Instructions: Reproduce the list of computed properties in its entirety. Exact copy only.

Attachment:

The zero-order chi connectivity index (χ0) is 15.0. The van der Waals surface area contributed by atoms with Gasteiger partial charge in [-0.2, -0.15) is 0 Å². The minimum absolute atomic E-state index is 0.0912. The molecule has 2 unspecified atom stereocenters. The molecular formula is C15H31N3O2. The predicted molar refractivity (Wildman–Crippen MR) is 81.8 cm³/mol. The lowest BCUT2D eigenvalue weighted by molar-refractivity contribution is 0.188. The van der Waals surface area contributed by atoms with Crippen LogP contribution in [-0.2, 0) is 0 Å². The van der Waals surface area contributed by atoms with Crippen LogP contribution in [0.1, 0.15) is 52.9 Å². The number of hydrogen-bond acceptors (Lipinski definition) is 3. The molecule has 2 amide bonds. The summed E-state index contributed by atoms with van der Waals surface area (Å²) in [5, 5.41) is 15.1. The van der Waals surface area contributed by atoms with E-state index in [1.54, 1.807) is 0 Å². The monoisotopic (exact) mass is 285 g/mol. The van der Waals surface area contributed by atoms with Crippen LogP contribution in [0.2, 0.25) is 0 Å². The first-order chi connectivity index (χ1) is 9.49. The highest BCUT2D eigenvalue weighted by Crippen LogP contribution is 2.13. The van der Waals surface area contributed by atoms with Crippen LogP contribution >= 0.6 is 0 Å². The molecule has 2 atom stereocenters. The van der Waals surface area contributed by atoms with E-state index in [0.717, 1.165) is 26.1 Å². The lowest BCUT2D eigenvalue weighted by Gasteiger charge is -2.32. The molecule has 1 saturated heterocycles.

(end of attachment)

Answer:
The zero-order chi connectivity index (χ0) is 15.0. The van der Waals surface area contributed by atoms with Gasteiger partial charge in [-0.2, -0.15) is 0 Å². The minimum absolute atomic E-state index is 0.0912. The molecule has 2 unspecified atom stereocenters. The molecular formula is C15H31N3O2. The predicted molar refractivity (Wildman–Crippen MR) is 81.8 cm³/mol. The lowest BCUT2D eigenvalue weighted by molar-refractivity contribution is 0.188. The van der Waals surface area contributed by atoms with Crippen LogP contribution in [-0.2, 0) is 0 Å². The van der Waals surface area contributed by atoms with Crippen LogP contribution in [0.1, 0.15) is 52.9 Å². The number of hydrogen-bond acceptors (Lipinski definition) is 3. The molecule has 2 amide bonds. The summed E-state index contributed by atoms with van der Waals surface area (Å²) in [5, 5.41) is 15.1. The van der Waals surface area contributed by atoms with E-state index in [1.54, 1.807) is 0 Å². The monoisotopic (exact) mass is 285 g/mol. The van der Waals surface area contributed by atoms with Crippen LogP contribution in [0.2, 0.25) is 0 Å². The first-order chi connectivity index (χ1) is 9.49. The highest BCUT2D eigenvalue weighted by Crippen LogP contribution is 2.13. The van der Waals surface area contributed by atoms with Crippen LogP contribution >= 0.6 is 0 Å². The molecule has 2 atom stereocenters. The van der Waals surface area contributed by atoms with E-state index in [0.717, 1.165) is 26.1 Å². The lowest BCUT2D eigenvalue weighted by Gasteiger charge is -2.32. The molecule has 1 saturated heterocycles.